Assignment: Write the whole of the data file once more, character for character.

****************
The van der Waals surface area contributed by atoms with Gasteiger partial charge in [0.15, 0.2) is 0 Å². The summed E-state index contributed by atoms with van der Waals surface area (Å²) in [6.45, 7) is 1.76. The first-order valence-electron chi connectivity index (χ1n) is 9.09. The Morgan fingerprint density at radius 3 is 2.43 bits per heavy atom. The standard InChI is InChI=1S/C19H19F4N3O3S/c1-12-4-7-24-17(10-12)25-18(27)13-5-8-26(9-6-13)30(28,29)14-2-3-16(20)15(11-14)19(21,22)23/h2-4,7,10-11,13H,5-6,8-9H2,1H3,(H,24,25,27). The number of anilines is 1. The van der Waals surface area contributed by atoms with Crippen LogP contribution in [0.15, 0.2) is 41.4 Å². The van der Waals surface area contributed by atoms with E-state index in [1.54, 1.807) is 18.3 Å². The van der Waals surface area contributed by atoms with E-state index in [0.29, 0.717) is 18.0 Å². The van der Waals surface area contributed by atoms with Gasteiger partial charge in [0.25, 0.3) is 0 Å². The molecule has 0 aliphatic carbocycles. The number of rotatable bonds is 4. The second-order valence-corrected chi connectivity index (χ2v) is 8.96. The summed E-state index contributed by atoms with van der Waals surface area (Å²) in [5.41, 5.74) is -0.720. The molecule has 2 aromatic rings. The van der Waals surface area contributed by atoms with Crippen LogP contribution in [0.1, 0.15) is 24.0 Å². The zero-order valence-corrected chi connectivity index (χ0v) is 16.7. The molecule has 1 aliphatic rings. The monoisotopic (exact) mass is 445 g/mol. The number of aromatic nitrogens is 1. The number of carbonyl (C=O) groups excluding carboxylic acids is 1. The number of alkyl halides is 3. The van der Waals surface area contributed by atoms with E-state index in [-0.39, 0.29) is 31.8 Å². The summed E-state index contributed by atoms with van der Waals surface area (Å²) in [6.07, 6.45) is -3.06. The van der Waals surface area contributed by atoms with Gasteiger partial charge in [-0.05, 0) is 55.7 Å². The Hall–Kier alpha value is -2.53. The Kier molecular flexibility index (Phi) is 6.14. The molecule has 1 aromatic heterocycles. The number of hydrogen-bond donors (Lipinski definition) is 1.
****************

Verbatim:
The van der Waals surface area contributed by atoms with Gasteiger partial charge in [0.15, 0.2) is 0 Å². The summed E-state index contributed by atoms with van der Waals surface area (Å²) in [6.45, 7) is 1.76. The first-order valence-electron chi connectivity index (χ1n) is 9.09. The Morgan fingerprint density at radius 3 is 2.43 bits per heavy atom. The standard InChI is InChI=1S/C19H19F4N3O3S/c1-12-4-7-24-17(10-12)25-18(27)13-5-8-26(9-6-13)30(28,29)14-2-3-16(20)15(11-14)19(21,22)23/h2-4,7,10-11,13H,5-6,8-9H2,1H3,(H,24,25,27). The number of anilines is 1. The van der Waals surface area contributed by atoms with Crippen LogP contribution in [0.15, 0.2) is 41.4 Å². The van der Waals surface area contributed by atoms with E-state index in [1.54, 1.807) is 18.3 Å². The van der Waals surface area contributed by atoms with E-state index in [0.29, 0.717) is 18.0 Å². The van der Waals surface area contributed by atoms with Gasteiger partial charge in [0.25, 0.3) is 0 Å². The molecule has 0 aliphatic carbocycles. The number of rotatable bonds is 4. The second-order valence-corrected chi connectivity index (χ2v) is 8.96. The summed E-state index contributed by atoms with van der Waals surface area (Å²) in [5.41, 5.74) is -0.720. The molecule has 2 aromatic rings. The van der Waals surface area contributed by atoms with Crippen LogP contribution in [0.1, 0.15) is 24.0 Å². The zero-order valence-corrected chi connectivity index (χ0v) is 16.7. The molecule has 1 aliphatic rings. The monoisotopic (exact) mass is 445 g/mol. The number of aromatic nitrogens is 1. The number of carbonyl (C=O) groups excluding carboxylic acids is 1. The number of alkyl halides is 3. The van der Waals surface area contributed by atoms with E-state index in [-0.39, 0.29) is 31.8 Å². The summed E-state index contributed by atoms with van der Waals surface area (Å²) in [6.07, 6.45) is -3.06. The van der Waals surface area contributed by atoms with Gasteiger partial charge in [-0.05, 0) is 55.7 Å². The Hall–Kier alpha value is -2.53. The Kier molecular flexibility index (Phi) is 6.14. The molecule has 1 aromatic heterocycles. The number of hydrogen-bond donors (Lipinski definition) is 1.